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Looking Back: An Original Surfer Girl - Donna D'Amico

Looking Back: An Original Surfer Girl - Donna D'Amico

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Published by South Bay Digs
Some may recall the popular story of Gidget, “the little girl with big ideas,” first as a book in 1957, and then in movies and a television series. Gidget was based on a real life surfer girl in Malibu, at a time when surfing was considered a “boys only” sport. This didn’t resonate much with Donna D’Amico in 1960, as a young girl in the South Bay who wanted to surf.
Some may recall the popular story of Gidget, “the little girl with big ideas,” first as a book in 1957, and then in movies and a television series. Gidget was based on a real life surfer girl in Malibu, at a time when surfing was considered a “boys only” sport. This didn’t resonate much with Donna D’Amico in 1960, as a young girl in the South Bay who wanted to surf.

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Published by: South Bay Digs on Aug 09, 2012
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52 SOUTHBAYDIGS.COM|8.10.2012
 
LOOKING BACK
AN ORIGINAL
   P   H   O   T   O   G   R   A   P   H   S   C   O   U   R   T   E   S   Y   O   F   D   O   N   N   A   D   ’   A   M   I   C   O .
SurferGirl
 
8.10.2012|SouthBayDigS.com 53
 8.10.2012|SOUTHBAYDIGS.COM 53
 
WRITTEN BY: DENISE KANO
Some may recall the popular story of Gidget, “the little girl with
big ideas,” rst as a book in 1957, and then in movies and atelevision series. Gidget was based on a real life surfer girl in Malibu, at a time when surng was considered a “boys only” sport. This didn’t resonate much with Donna D’Amico in 1960,as a young girl in the South Bay who wanted to surf.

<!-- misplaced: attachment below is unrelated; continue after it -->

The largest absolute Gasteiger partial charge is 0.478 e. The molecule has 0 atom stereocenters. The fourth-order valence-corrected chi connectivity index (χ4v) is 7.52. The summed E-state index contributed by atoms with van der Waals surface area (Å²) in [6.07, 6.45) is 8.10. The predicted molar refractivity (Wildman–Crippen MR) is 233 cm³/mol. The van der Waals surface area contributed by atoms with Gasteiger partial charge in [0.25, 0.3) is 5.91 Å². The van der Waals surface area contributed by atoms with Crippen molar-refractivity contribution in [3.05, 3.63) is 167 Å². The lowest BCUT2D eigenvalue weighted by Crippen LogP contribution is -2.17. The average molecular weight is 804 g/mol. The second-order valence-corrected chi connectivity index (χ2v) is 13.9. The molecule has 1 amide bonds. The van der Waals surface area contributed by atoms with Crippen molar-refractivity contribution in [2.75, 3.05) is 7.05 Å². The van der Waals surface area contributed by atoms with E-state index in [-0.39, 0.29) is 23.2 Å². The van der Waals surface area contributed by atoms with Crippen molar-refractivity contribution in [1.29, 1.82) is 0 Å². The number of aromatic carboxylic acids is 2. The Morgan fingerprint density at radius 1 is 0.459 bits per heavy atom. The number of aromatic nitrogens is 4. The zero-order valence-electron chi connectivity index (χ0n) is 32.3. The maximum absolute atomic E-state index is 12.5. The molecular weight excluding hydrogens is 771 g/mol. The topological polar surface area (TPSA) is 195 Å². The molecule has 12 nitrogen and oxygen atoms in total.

54 SOUTHBAYDIGS.COM|8.10.2012
LOCAL GIRL
“I didn’t know anyone who sured, but I lovedwatching them,” says Donna. “I was 11 years old whenmy dad started surfng with a neighbor.”At 12, Donna’s amily bought a house across romRedondo High School, and she was now anxious to learnhow to sur.“My dad said ‘no’ because I was really little,” she says.“When I started high school, I was our-eet, six-inchestall and weighed 68 pounds. He said absolutely not.”Donna’s ather challenged her that i she could swimpier to pier, he would teach her to sur, likely assumingthat would be the end o her requests.“It took me three to six months,” says Donna. “I wentevery day and swam until I just about almost drowned.My dad came one aternoon and watched. I did it, andhe was trapped.”Donna recalls the frst time she stood up on a boardwith her dad’s encouragement, and clearly remembers aeeling o reedom.“My dad kept saying, ‘just stand up.’ Once I got up, Irealized I wasn’t going to all. One thing I’ll never orget:Being on top o the water and eeling all this powerbeneath you — it’s like you’re ying. And I kept thinking,‘I’m ree.’ That’s the eeling. Even though you’re scaredor it’s hard, you want to recapture that eeling. Andwhen you get out in the water, it doesn’t matter whothey are, what they look like, or what they do — you’reall sharing that experience. That’s what it’s about, really.”Her frst board was a 9-oot, 1-inch, Dewey Weber,obviously much bigger and heavier than hersel.“My dad made a rack and hooked it onto my strandcruiser. I was so small, I couldn’t wrap my arms aroundit, but once I got to the beach, I parked my bike on thestrand and dragged my board to the shore.”
FLYING FISTS